BMCR 2023.09.30

Debt in the ancient Mediterranean and Near East: credit, money, and social obligation

, Debt in the ancient Mediterranean and Near East: credit, money, and social obligation. New York: Oxford University Press, 2022. Pp. 296. ISBN 9780197647172


[Authors and titles are listed at the end of the review.]


This book collects a series of contributions that originated in a workshop on ideas regarding antiquity that the late anthropologist David Graeber (1961-2020) presented in his book Debt: The First 5,000 Years,[1] held in Tübingen in 2016. As with the original workshop, the volume edited by John Weisweiler aims at discussing the value of some of Graeber’s ideas on credit, money and social obligation during the Axial Age for the study of the ancient and medieval Mediterranean. As stated in Chapter 1, the volume has two main objectives, namely, to test the accuracy of the narrative of the rise and fall of the “currency-slavery-warfare complex” and to offer a history of the ancient systems of credit that addresses “the dual nature of debt as both a quantifiable economic reality and an immeasurable social obligation” (p. 2). Each topic is discussed through a wide selection of sources, including philosophical, legal, and literary texts, public speeches, and documentary papyri. The contributions are based on a solid knowledge of the literature on each subject and feature detailed notes.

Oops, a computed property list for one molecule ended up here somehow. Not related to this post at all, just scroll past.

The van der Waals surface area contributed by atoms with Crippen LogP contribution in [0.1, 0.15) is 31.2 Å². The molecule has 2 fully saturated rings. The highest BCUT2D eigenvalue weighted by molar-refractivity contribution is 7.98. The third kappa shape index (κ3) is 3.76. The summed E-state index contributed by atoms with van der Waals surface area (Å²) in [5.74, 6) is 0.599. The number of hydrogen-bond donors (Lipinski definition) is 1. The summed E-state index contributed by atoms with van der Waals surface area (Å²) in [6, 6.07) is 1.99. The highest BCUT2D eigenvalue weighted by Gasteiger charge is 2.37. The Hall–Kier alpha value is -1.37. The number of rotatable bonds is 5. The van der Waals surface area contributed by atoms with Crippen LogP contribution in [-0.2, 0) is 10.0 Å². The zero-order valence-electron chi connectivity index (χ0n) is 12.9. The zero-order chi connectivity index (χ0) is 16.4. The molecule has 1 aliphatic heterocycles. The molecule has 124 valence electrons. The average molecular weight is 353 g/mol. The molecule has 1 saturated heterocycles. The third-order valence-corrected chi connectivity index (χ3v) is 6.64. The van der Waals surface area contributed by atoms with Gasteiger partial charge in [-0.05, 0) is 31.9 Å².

Chapter 1 introduces some of the common topics addressed by the contributors, all related to the social and cultural consequences of the application of market-based rationality to other fields of human experience. Departing from some of the perspectives of new institutional economics, John Weisweiler explains how Graeber’s theoretical framework may help rethink some of the key questions of ancient economy. The next few chapters (2-8) deal with different cases concerning what Graeber called, borrowing Karl Jaspers’ concept, the “Axial Age” (which Graeber extends from 700 BCE to 700 CE), when the “currency-slavery-warfare complex” reshaped social relations and gave birth to new, more “materialist” philosophies across Eurasia.[2] This concept, based on sociologist Geoffrey Ingham’s “military-coinage complex,”[3] refers to the close ties, in ancient Mediterranean societies, between state expansion, warfare, the capture of slaves, and the emergence of coinage; a connection summarized by Graeber as “money was needed to pay armies to capture slaves to mine gold to produce money.”[4] In chapter 2, Reinhard Pirngruber examines, through literary texts and business documents, the ideological impact of the introduction of cash payments and market exchange in first-millenium BCE Babylonia. In chapter 3, Richard Seaford compares the nature of cosmic debt (a topic that had already interested Graeber) in Axial Age Greek thought to its Indian counterpart, where the introduction of metal currency seems to have originated a notion of the cosmos as an eternal cycle of monetized obligation from which individuals could escape by means of different procedures. In chapter 4, Moritz Hinsch deals with the idea that “one must pay one’s debts” (a notion that inspired Graeber to further delve into the moral confusion that surrounds both ancient and modern conceptions of debt) in fifth- and fourth-century BCE Greek thought and with the exceptionality of great-scale debt crises in classical Greece, despite the pervasiveness of indebtedness during the period. Lisa Eberle writes as well on the moral confusion about debt in chapter 5, specifically concerning how second- and first-century BCE Roman elites were confused about it and how this confusion affected relations between elite men and the practices of gift-exchange that accompanied it (thus connecting her argument with the history of Roman patronage). In chapter 6, Neville Morley delves further into Roman economic thought by looking at Varro’s reflections, in his De re rustica, about traditional and new practices in Roman agriculture and on the best ways of managing a state and obtaining profit from it, showing how “non-economic rationalities” also guided business decisions and how Varro’s oeuvre aimed at changing the moral discourse about marketization.